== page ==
My nuclear family are all adults and we largely circulate lists of what we’d like. Mine is curated to be at a price point I know appeals! My brothers is more ambitious and aspirational (though last year included two furniture items which I sourced second hand and coordinated delivery – the list allowed me something I felt fitted my values and his desires). Some years I spend a lot and sometimes I spend less, thankfully no complaints! And beyond my nuclear family and a partner, I bemoan most gift getting or receiving… it’s usually expensive and not valued, and often off the Mark.

    But I continue to “be in the spirit” and partake in work Kris Kringle… trying to match a gift to the person but also my green ways…

  9. Abbie
    Abbie says:

    Having only my parents and brother here in Aus (the rest of the relatives are in the UK) it already makes Christmas easier, but a few years ago I convinced everyone to just not give gifts to each other – what are you going to buy me that I want that I wouldn’t already have bought myself? and vice versa. There are only two grandkids, and presents remained for them (they don’t get many thankfully).
    But what I found was that I missed all the crafting and cooking and GIVING at Christmas time – I like giving gifts, I like planning out what I was going to make and having to sew or cook or whatever for others – something I hadn’t considered before my plan of ‘no presents’ was happily adopted by the family! So certainly, it pays to consider whether your plan is actually what you want – because my focus was on reduce, not on whether this was what I really wanted!!

  10. Lori Heximer
    Lori Heximer says:

    As someone who hates malls and shopping I actually weirdly like Christmas shopping. I like the challenge of finding something unique. Coming from a small town almost all my gifts are bought from local independent stores. Sometimes it’s things other times it’s GC’s – nothing like a GC to the local brewery and chocolate store. Sometimes it’s second hand this year for our nieces we went together the grandparents and other Aunt and Uncle and got them a second hand paddle board, something they’ve wanted and will use. For the adults on one side of the family we draw names and buy for one person. Even my mom is getting better at this one year she gave us a GC to get our windows cleaned. Last year she gave my daughter an avalanche course as she has just taken up ski touring. We don’t buy for a lot of people and have never worried about buying for neighbours, bosses etc. If I’m going to someones house and feel need to bring something it would something I made or wine. This year with covid more than ever I will be supporting my local businesses as much as I can.

  11. Phoebe
    Phoebe says:

    Thanks Lindsay for a really thought provoking post. I wholeheartedly endorse the practice of ‘editing’ Christmas traditions and making sure that you spend and celebrate this time of year in a way that is meaningful to you and your family. There are so many things that happen without question every year as they are just ‘what we do’. I found myself enduring rather than enjoying Christmas for many years and then we had kids! Having small children brings a new perspective and motivation for making Christmas a special time, but it also brings a lot of extra pressure to be part of all of the events with extended family, with friends, at school and in our local community. I continue to try to make this time of year meaningful, enjoyable, and less wasteful, while trying not to be a total killjoy. It’s such a fine balance.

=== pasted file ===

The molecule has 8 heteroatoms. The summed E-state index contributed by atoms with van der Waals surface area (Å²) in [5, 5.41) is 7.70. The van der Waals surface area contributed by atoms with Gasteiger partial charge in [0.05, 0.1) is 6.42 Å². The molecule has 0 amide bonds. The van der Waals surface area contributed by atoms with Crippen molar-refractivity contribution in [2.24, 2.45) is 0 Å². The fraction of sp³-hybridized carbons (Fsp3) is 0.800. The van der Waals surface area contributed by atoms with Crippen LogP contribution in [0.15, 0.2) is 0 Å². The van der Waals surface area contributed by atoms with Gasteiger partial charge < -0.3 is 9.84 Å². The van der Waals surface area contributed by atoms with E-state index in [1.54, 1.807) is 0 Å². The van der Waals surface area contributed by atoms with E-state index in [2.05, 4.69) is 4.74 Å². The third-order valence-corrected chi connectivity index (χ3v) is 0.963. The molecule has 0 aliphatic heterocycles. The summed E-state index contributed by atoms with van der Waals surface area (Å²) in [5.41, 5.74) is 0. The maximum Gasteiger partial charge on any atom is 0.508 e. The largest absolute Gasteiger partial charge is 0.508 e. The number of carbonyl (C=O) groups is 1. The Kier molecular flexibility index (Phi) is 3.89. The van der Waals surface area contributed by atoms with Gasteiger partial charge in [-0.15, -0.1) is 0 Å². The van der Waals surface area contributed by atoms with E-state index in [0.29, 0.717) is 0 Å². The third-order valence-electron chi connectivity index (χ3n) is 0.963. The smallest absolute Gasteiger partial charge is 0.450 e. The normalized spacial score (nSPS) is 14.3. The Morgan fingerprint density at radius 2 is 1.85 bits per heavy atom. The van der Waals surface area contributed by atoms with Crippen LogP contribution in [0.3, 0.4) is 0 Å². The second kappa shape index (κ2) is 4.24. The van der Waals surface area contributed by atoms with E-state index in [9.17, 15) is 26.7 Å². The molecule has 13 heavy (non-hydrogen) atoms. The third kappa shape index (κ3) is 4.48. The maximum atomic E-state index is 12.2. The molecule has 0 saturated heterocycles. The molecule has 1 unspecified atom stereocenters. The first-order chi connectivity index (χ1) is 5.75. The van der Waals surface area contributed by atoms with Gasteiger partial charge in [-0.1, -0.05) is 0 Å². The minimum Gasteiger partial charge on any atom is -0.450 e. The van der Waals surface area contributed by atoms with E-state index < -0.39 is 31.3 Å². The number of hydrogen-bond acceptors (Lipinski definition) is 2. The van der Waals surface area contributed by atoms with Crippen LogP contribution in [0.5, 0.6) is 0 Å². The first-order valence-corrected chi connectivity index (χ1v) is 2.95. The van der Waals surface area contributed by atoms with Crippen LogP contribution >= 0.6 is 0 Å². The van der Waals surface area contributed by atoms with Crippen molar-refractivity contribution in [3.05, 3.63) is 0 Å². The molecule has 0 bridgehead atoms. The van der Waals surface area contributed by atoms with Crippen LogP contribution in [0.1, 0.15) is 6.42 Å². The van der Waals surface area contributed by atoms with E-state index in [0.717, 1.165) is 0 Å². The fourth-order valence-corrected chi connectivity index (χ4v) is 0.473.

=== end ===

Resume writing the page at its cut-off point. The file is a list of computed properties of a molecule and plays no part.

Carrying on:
12. Mel
    Mel says:

    Hi Lindsay,

    Thank you for continuing to post positive and useful posts/emails this year, to keep us on track.

    In regards to this Christmas, marred by COVID, we have had our local grocer deliver fresh fruit, veg, eggs and honey to our nearest and dearest, that covered each family (so that is already taken care of). It helps keep them out of the grocery store and the $ is going to a local family run business.

    As for decorations, we get the table cloth out and decorations we have had passed on to us and what the kids have made and watch old Christmas movies and play some Carols through Telstra TV (YouTube), it shows you a nice setting by a Christmas tree with a fire place while playing soft Christmas music.

    Funnily enough what the kids want this Christmas are online keyboard lessons and the other wants an online game, so no wrapping there!

    Our children’s new school told them in the first week, last term, that there is no such thing as Santa, that went down like a lead balloon; so we are trying to keep it cheery and happy especially for this Christmas with so much magic taken away from them this year, due to the COVID horror story and no Santa.

    Wishing you and your readers a safe Christmas.

  13. Chadwick
    Chadwick says:

    I cancelled Xmas about ten years ago.

    I thought I would receive a lot of adverse comments but it was accepted by everyone I know without fuss.

    I wish the world would wake up to the fact that it is a simply commercial bonanza and stop the nonsense.

  14. Lori Heximer
    Lori Heximer says: